Rails app redirects to wrong port?

Ran into a situation in which a rails application was redirecting to /login to force a user to log in, but the Location header said “http://site.com:8085/login”, because nginx was listening on port 8085 on that server. At first I looked to see if there was something in the application code that was doing this, or maybe some setting I could change to fix it, but came up blank. After some Googling I found the answer right in the Nginx docs (below is my slightly-modified solution that handles https urls as well):

   proxy_redirect ~^(http(s?)://[^:]+):d+(/.+)$ $1$3;

That simply removes the port number from the Location: header, so whatever kind of proxy magic you’re doing will “just work.”

Digital Ocean – First Impressions

For the past few years I’ve been hosting this site on an old desktop in my basement on my FiOS connection. This was one of the things I really liked when I switched from Cablevision to Verizon – they don’t block port 80 inbound, so I didn’t have to pay for separate hosting. My “server” was an old AMD desktop with 1 gig ram and a sata drive. It was ok; my site was slow but I was ok with that. I configured Nginx to cache the static assets which sped most things up to “ok” levels but it was never fast.

This setup had a bunch of problems though, and the biggest one was power. Namely, it goes out in my house all the time. I probably have 4 or 5 brief outages each month, and my old box doesn’t come back up properly on reboot (some bios conflict with an eSATA disk I have hooked up to it). Plus, since my basement became a huge bathtub during Sandy, my site was down for about a month, but that wasn’t really a big concern at the time.

Anyway, via a “Promoted Tweet” on Twitter I found Digital Ocean, a VPS provider with rates starting at $5/month for an SSD-backed VM. They also had a promo at the time for a $10 credit, so I figured I’d give it a try.

Account creation was simple and I didn’t need to enter my CC until I actually created a server (“droplet” in their parlance). Server creation was pretty trivial: select the OS image (I chose CentOS 6.4 but they offer Ubuntu, Arch, Debian and Fedora as well), the size (512 MB ram through 16 GB), the region (San Francisco, New York, or Amsterdam), enter a hostname and your SSH pubkey. In about 60 seconds your server is ready to go, with a public IP and everything. My VM has a 20 GB disk and the base OS install was about 900 MB. I installed Apache, Nginx, MySQL and some other stuff, then dumped my WordPress DB and uploaded it to the new VM and copied the entire Apache docroot over as well. Within about 30 minutes of spinning up the VM I had everything up on the new box, and I made the DNS changes shortly after that. Pretty straightforward.

It’s only been a couple of days but so far I’m really liking the performance. My site doesn’t get a lot of traffic to begin with, but since I cache most stuff to disk, and the disk is SSD, it’s really quick. I’ll keep an eye on it but so far this is looking like a great choice for small website hosting. The only thing is I’ll need to setup some sort of offsite backups, but I can just cron an rsync to my home machine for now.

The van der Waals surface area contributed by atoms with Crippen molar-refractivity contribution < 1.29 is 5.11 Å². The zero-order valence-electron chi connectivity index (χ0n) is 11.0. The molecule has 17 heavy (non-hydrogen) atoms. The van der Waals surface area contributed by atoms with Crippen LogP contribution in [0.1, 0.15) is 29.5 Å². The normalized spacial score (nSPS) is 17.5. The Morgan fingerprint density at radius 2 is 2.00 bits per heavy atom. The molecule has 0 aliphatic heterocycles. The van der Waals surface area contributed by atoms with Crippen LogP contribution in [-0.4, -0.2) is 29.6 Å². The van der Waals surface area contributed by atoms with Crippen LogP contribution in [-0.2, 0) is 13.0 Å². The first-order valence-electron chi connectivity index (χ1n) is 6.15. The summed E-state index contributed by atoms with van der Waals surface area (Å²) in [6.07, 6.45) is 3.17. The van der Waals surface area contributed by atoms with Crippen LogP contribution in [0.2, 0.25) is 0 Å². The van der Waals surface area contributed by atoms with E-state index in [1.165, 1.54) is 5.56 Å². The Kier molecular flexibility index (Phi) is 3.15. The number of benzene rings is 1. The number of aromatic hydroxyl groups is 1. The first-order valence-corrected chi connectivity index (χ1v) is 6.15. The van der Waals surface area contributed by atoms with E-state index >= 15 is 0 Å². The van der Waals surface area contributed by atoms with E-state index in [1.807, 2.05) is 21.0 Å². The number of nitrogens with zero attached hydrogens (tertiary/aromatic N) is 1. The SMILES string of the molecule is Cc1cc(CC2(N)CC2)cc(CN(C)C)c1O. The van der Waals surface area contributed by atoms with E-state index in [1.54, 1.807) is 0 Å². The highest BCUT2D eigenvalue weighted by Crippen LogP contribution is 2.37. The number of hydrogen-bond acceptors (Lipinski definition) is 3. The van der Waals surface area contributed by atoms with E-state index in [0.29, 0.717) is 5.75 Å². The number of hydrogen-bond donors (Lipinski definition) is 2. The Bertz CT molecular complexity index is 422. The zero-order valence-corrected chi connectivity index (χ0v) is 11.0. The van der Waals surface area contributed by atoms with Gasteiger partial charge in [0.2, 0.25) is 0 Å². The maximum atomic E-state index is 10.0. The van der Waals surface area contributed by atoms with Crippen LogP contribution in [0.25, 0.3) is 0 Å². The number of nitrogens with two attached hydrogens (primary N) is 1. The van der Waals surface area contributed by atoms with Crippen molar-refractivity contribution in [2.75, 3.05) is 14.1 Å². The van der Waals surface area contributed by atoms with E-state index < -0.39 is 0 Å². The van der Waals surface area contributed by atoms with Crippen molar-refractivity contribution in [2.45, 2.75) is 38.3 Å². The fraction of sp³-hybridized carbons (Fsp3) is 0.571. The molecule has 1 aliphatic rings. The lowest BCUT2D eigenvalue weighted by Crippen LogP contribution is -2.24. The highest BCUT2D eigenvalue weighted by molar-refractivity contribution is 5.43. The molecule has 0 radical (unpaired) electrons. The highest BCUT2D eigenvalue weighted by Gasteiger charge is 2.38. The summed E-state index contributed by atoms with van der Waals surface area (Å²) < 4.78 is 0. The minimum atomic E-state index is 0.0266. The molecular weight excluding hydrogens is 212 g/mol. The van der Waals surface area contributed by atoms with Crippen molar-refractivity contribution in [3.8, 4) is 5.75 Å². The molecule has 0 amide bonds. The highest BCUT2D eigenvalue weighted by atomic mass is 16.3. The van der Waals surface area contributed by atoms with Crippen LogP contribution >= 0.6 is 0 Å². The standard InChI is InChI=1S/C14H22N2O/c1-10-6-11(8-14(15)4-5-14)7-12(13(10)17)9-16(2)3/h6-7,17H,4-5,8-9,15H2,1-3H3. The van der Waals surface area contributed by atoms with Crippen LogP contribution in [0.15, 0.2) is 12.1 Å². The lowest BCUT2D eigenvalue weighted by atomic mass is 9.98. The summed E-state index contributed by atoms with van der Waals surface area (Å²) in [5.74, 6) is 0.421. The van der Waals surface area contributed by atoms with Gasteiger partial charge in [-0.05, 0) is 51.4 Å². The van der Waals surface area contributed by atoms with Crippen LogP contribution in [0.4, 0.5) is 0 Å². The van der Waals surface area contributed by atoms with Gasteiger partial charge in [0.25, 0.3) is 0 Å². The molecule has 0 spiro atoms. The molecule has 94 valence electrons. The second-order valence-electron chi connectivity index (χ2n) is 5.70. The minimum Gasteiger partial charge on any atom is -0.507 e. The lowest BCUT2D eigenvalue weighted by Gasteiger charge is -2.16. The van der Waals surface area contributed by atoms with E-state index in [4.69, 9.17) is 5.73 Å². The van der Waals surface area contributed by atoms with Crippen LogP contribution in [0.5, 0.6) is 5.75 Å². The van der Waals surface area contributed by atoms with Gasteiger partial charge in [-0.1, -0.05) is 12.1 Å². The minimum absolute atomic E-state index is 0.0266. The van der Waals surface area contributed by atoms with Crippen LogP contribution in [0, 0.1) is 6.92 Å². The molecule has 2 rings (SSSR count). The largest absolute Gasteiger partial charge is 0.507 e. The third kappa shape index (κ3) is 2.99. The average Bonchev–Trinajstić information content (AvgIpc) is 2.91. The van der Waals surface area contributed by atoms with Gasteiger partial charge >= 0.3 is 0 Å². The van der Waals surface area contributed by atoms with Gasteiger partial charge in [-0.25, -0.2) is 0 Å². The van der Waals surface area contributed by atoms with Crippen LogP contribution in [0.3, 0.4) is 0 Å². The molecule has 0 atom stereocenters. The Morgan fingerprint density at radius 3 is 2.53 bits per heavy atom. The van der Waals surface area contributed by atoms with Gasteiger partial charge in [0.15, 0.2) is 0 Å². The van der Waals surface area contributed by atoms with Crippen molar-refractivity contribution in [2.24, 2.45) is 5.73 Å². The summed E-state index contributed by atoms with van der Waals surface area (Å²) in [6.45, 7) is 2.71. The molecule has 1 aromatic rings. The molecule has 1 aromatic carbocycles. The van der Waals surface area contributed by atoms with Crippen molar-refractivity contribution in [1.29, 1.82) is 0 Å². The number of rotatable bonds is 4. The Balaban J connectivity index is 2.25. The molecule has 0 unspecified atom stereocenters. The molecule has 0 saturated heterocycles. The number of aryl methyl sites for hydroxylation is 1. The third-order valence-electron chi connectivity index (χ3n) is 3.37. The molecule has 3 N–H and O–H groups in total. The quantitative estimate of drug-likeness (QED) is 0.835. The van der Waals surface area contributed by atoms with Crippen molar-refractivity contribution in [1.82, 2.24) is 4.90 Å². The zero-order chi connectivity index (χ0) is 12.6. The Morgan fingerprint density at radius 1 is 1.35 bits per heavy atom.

Using Nginx as a caching proxy in front of WordPress

When I first started monkeying around with Nginx about a year ago, I approached it as a typical Apache fanboy. I’ve used Apache for 10+ years and it’s been a champ most of the time. Anyone familiar with Apache knows that you can do just about anything with it. It’s really the Swiss-army knife of webservers.
Continue reading Using Nginx as a caching proxy in front of WordPress

Load balancing in EC2 with Nginx and HAProxy

We wanted to setup a loadbalanced web cluster in AWS for expansion. My first inclination was to use ELB for this, but I soon learned that ELB doesn’t let you allocate a static IP, requiring you to refer to it only by DNS name. This would be OK except for the fact that our current DNS provider, Dyn, requires IP addresses when using their GSLB (geo-based load balancer) service.

Rather than let this derail the whole project, I decided to look into the software options available for loadbalancing in EC2. I’ve been a fan of hardware load balancers for a while, sort of looking down at software-based solutions without any real rationale, but in this case I really had no choice so I figured I’d give it a try.

My first stop was Nginx. I’ve used it before in a reverse-proxy scenario and like it. The problem I had with it was that it doesn’t support active polling of nodes – the ability to send requests to the webserver and mark the node as up or down based on the response. As far as I can tell, using multiple upstream servers in Nginx allows you to specify max_fails and fail_timeout, however a “fail” is determined when a real request comes in. I don’t want to risk losing a real request – I like active polling.
Continue reading Load balancing in EC2 with Nginx and HAProxy

Making sure SSLv2 is disabled in Apache (and Nginx)

Edit Jan 24, 2012: Deleted all the crap from this story and just left the recommended Apache and Nginx SSL cipher suites for maximum security without SSLv2 and without BEAST vulnerability (at least according to Qualys).

Apache httpd

SSLProtocol -ALL +SSLv3 +TLSv1
SSLHonorCipherOrder on


        ssl_protocols  SSLv3 TLSv1;
        ssl_ciphers     ECDHE-RSA-AES256-SHA384:AES256-SHA256:RC4:HIGH:!MD5:!aNULL:!EDH:!AESGCM;
        ssl_prefer_server_ciphers   on;


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